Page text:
Saturday, July 9, 2011

My dream machine the glass engraving lathe from Kurt Merker GmbH

Well what can I say... some girls want shoes and a purse, some a new car or a new phone... As far as I go; I want a lathe! I am working very hard to get it though I wont probably know what to do with it when it gets here... I will be quick to learn. This is the KMK1 from Kurt Merker in Germany. here is their link:

It is featured in the book Techniques of Glass Engraving by Peter Dreiser and Jonathan Matcham (2nd edition) and it seems lovely! The idea is to learn the copper wheel engraving which is sadly and "endangered species" art; one that by all meanings isn't easy to learn and I am sure it will take time to do so but it will not be impossible and it will be rewarding. This is their lathe and you can visit their website (though you will have to contact them regarding price) I would say the lathe will set you back about $4,000 us dollars (with out the wheels) and almost $6,000 with the wheels. Some people might think "whats the point of spending that much?" but there is something in me that tells me it is the right thing to do... and so I'll do it! In the mean time however I will keep on engraving with my drill and sharing with you all the beautiful work of the amazing artists I admire, and aspire to be like, as well as the things I am learning by trial and error. Here is the lathe pictured with the diamond wheel set.


  1. Hi Leenah, If the lathe you are buying is a Kurt Merker, then they are engineered perfectly. Make sure it has a thrust bearing and a "ringing board". The Merker lathes I have woked on had them.the down side to one of the lathes was a variable speed control which I found fiddly to set which can be annoying when you are in a hurry to do a job.Also yopu could do with a mandrel of the same size with which to cast you spindles for the copper-wheels as I found that to puchase them blank was expensive....Send me a mailing address and I will send you an instructional VCD that should give you all the information you need on casting and making copper wheels and their spindles... Hope this helps- Kev...

  2. Me again, I have tried to reply to your original message but I don't seam to have any luck so I have posted my reply as a comment. This lathe doesn't see to have a ringing board fitted but they are not necessary,It might have a non adjustable thrust bearing but I can't tell from the 'photo ( The merker's I have worked on were models from the 1980's) and the saying over here is "you only get what you pay for" and in the long term, with your enthusiasm it will be money well invested...Good luck and I hope that the Drug that is glass gives you as many pleasures that it has given me.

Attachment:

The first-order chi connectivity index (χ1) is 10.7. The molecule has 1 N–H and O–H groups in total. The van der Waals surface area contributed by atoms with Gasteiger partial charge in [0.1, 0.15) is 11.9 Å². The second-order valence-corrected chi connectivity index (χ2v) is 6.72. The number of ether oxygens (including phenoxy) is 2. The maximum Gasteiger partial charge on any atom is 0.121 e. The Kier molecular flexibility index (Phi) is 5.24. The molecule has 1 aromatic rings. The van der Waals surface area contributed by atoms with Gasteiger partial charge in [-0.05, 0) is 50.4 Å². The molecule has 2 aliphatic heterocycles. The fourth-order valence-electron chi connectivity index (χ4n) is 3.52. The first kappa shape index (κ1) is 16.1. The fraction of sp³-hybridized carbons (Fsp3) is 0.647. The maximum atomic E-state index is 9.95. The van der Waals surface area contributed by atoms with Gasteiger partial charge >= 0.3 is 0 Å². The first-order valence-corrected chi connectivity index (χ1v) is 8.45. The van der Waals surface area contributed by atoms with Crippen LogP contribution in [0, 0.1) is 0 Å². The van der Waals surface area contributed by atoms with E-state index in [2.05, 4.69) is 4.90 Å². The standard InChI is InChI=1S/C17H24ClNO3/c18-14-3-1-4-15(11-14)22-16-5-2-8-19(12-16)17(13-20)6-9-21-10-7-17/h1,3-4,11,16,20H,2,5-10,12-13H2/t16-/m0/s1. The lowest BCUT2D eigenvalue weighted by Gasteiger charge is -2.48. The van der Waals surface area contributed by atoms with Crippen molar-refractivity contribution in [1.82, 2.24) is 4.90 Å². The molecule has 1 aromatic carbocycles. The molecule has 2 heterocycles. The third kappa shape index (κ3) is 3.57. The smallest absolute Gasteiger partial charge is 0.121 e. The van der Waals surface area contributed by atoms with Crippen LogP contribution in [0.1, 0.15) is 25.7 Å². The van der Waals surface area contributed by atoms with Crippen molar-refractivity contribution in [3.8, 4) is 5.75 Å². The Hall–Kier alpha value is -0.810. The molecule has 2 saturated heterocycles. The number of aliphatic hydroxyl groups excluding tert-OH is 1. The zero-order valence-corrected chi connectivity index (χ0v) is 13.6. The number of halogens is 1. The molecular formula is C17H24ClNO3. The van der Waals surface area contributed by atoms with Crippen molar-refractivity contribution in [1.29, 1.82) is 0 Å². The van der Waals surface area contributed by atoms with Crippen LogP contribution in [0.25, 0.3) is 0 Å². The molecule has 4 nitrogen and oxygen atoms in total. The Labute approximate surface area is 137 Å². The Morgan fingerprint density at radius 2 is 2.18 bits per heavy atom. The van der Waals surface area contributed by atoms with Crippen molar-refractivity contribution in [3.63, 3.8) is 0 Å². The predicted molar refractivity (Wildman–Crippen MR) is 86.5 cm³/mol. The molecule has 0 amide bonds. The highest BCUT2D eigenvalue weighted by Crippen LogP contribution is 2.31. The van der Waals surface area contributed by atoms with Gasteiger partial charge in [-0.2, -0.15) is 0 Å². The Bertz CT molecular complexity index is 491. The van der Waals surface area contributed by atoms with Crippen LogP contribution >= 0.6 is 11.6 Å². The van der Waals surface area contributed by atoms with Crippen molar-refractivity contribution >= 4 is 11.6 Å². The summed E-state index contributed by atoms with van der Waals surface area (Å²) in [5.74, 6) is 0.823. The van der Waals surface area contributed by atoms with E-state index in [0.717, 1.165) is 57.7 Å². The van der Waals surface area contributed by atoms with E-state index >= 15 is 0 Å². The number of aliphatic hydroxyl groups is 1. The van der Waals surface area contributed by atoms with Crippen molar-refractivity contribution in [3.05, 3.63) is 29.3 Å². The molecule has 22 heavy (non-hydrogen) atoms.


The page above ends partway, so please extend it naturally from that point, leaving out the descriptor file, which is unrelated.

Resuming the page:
3. Hi Kev! Thank you so much for taking the time to answer, I have replied to you via Facebook and I am glad to hear this is a good buy! thank u so very kindly for replying =0)

  4. Leenah I can't believe I just saw this do you FIND these incredible people and sites??? Have you got your lathe yet - you will have to tell me all about it!!!! I need to write to you my dear - I met David in person, in North Carolina - I will write to you soon!!!

  5. Hi Leenah,
    I am glad to see that you have a Love for Engraving. I have been engraving s for 39 years and am self taught! I hope you got your lathe!

    1. hi Catherine =0) I have seen your work and it is quite nice. I did get a machine. I actually got one from the Czech republic a few months ago and I am still setting it up and trying to learn where to get the stone wheels and the other stuff along with the motor =0) thank you so much for the comment.

    Im developing a very cheap machine and setting up workshops here in Stourbridge in the West Midlands with the old masters from Webb etc
    keep and eye on and

  7. You're absolutely right. I am a student in fine arts and I know a lot about the technical glasses. Glass etching
    is part of a very great art, I still say today that this is a very noblest work. From another point of view, the price can be very exorbitant to these small machines but it is to create productions of prestige and fortunately today it is possible with the new technology, to have an advanced precision but also to save time. For the price, I think we just make some comparisons on the site I found, there are not too bad:

  8. Hi Leenah,
    I've done some stipple an simple drill engraving, but have always been most enthralled by copper wheel engraving. While a Spatzier or Merker GNH machine is the "old school" standard for Copper Wheel glass engraving, I agree with you that the MKM1 is my new "Dream Machine" and I've just got to find myself one. After watching Peter Dreiser's DVD on engraving with Copper Wheel, just the amount of time and energy to set up the spindles and mount new copper wheels, I would have to think that diamond, even though much more expensive I assume, would still be the way to go. The MKM1 being so portable and being able to use, diamond, stone or copper wheels and being such a self contained "kit" so to speak, with trays, pan, backsplash, elbow pads, etc. that it is the nicest engraving lathe I've seen yet, even if the price is a bit out of this galaxy. I would be interested in knowing how you tracked down your lathe, which one did you find, and how your efforts are going. I am semi-retired from the US Air Force, have been a woodcarver and artist for years, so I know I would have no trouble with the multi-level intaglio carving with the wheels once I got used to working with them, I just have to find a lathe I can actually afford or make payments, loan, etc. to make it happen; But, the MKM1 is STILL my first choice, although I wouldn't turn down a Spatzier if it popped up and was something I could afford and had a good set of spindles with it.

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